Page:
2:15 PM -- Did you know Microsoft sells a network firewall? The ISA Server, really more of a proxy for Exchange servers, has been around since the late 1990s. Yet, the software giant's entry into that market didn't wipe out the market -- Check Point, Cisco, and Juniper/Netscreen are just fine, thank you.
So why are security vendors like McAfee and Symantec worried about Microsoft's entry into their markets? They have no choice. When an 800-pound linebacker like Microsoft plows its way onto a field such as host-based security, the existing players understandably get nervous and defensive. With its obvious brand recognition and desktop dominance, Microsoft could wipe out their market share. If they sit back and wait, they're toast.
No one doubts Microsoft is dead serious about becoming a player in security. It's offering the key tools with Forefront, and Vista offers more OS security than ever, although some of Microsoft's competitors say it went too far with its restricted access to the kernel. Some vendors are even welcoming Microsoft onto the team because its presence gives security some much-needed mainstream PR, especially with home PCs increasingly falling prey to botnets and other malware.
The real question, though, is what should you, the enterprise IT pro, do? You're probably in the process of mapping out your eventual upgrade to Vista (and Longhorn), and weighing your options in how you'll secure your desktops and servers into the future. If you decide to entrust your host security to Microsoft, you're probably wondering what you'll have to give up. What are the risks, especially when many of Microsoft's initial security features are a year or two behind other vendors'? Where will you need to fill in with third-party tools? And just how many of those third parties will escape Microsoft's big foot in the market?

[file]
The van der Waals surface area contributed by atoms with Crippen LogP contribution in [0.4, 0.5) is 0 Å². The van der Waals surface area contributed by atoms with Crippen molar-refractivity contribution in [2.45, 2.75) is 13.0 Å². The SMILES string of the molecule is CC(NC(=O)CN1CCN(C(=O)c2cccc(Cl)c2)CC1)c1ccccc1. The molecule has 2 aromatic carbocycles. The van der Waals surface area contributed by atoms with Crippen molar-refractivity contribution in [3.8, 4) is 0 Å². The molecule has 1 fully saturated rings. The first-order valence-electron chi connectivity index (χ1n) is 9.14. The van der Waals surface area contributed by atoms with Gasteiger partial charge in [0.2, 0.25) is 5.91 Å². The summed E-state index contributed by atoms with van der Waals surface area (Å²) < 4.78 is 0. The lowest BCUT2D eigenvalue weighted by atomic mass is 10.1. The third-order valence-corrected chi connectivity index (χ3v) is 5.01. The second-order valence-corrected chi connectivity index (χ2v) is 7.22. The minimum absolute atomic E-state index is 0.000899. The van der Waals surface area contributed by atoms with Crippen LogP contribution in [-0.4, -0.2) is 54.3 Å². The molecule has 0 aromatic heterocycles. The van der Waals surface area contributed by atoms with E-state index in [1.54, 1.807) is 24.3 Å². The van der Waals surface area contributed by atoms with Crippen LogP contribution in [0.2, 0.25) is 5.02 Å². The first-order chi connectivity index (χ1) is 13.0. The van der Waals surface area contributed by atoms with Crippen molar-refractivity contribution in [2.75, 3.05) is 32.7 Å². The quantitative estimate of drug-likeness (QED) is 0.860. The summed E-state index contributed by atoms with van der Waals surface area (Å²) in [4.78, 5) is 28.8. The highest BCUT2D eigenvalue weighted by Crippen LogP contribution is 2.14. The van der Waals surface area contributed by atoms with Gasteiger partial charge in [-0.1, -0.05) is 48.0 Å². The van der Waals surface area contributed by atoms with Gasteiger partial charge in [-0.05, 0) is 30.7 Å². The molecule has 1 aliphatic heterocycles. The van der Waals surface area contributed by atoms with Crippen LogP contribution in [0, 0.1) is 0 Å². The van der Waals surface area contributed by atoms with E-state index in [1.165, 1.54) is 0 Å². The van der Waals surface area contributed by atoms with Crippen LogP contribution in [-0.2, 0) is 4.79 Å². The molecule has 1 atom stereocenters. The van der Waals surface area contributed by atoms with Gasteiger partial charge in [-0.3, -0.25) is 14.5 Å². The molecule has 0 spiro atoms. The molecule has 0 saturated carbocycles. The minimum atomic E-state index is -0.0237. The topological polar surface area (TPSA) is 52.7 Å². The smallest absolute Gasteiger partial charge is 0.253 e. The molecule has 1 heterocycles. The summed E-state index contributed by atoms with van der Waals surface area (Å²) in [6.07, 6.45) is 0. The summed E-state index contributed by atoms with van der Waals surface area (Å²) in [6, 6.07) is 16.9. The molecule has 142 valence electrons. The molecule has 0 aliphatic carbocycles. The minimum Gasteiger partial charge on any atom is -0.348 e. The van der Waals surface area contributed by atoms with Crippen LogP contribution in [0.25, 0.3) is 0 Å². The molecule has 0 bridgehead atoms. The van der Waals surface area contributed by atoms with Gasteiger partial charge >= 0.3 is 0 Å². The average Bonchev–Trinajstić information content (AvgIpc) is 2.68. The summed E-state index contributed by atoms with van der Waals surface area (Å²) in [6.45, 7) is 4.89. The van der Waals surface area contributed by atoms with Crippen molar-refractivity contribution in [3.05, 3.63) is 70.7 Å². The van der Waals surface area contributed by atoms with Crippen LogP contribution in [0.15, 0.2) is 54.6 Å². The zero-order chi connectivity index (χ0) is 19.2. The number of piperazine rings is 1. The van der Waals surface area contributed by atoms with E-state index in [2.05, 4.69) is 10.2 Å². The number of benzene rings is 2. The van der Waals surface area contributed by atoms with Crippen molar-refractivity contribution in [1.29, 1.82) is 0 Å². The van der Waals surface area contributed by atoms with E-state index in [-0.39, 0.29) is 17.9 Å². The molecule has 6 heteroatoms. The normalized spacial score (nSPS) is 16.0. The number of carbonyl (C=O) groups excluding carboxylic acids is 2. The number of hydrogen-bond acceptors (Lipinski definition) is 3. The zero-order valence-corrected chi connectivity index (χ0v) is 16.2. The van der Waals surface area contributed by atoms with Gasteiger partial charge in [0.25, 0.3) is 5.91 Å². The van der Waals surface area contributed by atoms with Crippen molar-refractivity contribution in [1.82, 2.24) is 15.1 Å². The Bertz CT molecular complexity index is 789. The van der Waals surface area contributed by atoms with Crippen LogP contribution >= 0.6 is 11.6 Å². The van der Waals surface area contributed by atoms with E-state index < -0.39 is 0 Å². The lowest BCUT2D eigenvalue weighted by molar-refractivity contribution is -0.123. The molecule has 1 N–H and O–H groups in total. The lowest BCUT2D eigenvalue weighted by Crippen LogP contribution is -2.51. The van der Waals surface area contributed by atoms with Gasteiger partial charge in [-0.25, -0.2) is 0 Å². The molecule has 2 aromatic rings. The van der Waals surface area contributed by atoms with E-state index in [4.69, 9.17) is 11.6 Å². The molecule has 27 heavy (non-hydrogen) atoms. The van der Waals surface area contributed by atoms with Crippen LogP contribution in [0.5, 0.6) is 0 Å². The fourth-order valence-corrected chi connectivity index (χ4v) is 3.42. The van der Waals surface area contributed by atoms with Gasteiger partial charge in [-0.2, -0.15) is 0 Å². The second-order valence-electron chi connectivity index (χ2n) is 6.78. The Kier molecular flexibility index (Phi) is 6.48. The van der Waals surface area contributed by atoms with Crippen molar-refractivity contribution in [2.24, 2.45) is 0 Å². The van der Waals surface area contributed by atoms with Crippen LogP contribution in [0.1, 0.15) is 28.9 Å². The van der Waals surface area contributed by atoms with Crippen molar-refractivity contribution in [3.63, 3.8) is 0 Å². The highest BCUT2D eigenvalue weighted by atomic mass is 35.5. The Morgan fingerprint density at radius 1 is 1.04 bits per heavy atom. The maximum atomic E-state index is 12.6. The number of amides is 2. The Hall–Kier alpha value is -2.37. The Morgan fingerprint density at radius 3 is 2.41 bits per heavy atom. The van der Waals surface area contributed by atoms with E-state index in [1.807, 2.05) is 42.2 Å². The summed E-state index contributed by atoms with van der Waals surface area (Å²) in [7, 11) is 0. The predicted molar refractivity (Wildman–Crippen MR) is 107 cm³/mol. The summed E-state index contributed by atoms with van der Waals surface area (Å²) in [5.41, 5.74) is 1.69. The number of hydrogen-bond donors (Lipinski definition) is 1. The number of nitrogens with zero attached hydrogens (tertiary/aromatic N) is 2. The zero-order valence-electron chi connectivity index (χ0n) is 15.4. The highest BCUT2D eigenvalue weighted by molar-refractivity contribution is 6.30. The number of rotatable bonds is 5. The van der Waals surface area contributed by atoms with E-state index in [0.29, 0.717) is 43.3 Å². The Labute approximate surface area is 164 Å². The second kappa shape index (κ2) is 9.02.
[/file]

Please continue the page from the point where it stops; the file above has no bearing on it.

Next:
We've been pondering these questions, too, and over the next few weeks we'll be addressing them with a series of articles on Microsoft's security play. We launched the first installment on Monday, where we explored what happens if Microsoft's upcoming Vista and Forefront security products don't support your legacy Microsoft and legacy non-Microsoft apps. (See The Vista-Forefront Security Two-Step.)
In coming weeks, we'll also take a look at what hackers think about Microsoft's security technology and strategy, and what new and undiscovered vulnerabilities and exploits they might be working on. Has Microsoft truly raised the bar for hackers?
Meanwhile, Microsoft's ISA Server today enjoys a tidy niche proxy market and eventually may become an SSL VPN product, Microsoft watchers say. In that case, at least, the software giant didn't wipe out the market just by entering it. Over the next few weeks, we'll offer some insight on whether Microsoft will "own" the host-based security business -- or end up on the back burner.
Kelly Jackson Higgins, Senior Editor, Dark Reading
Microsoft Corp. (Nasdaq: MSFT)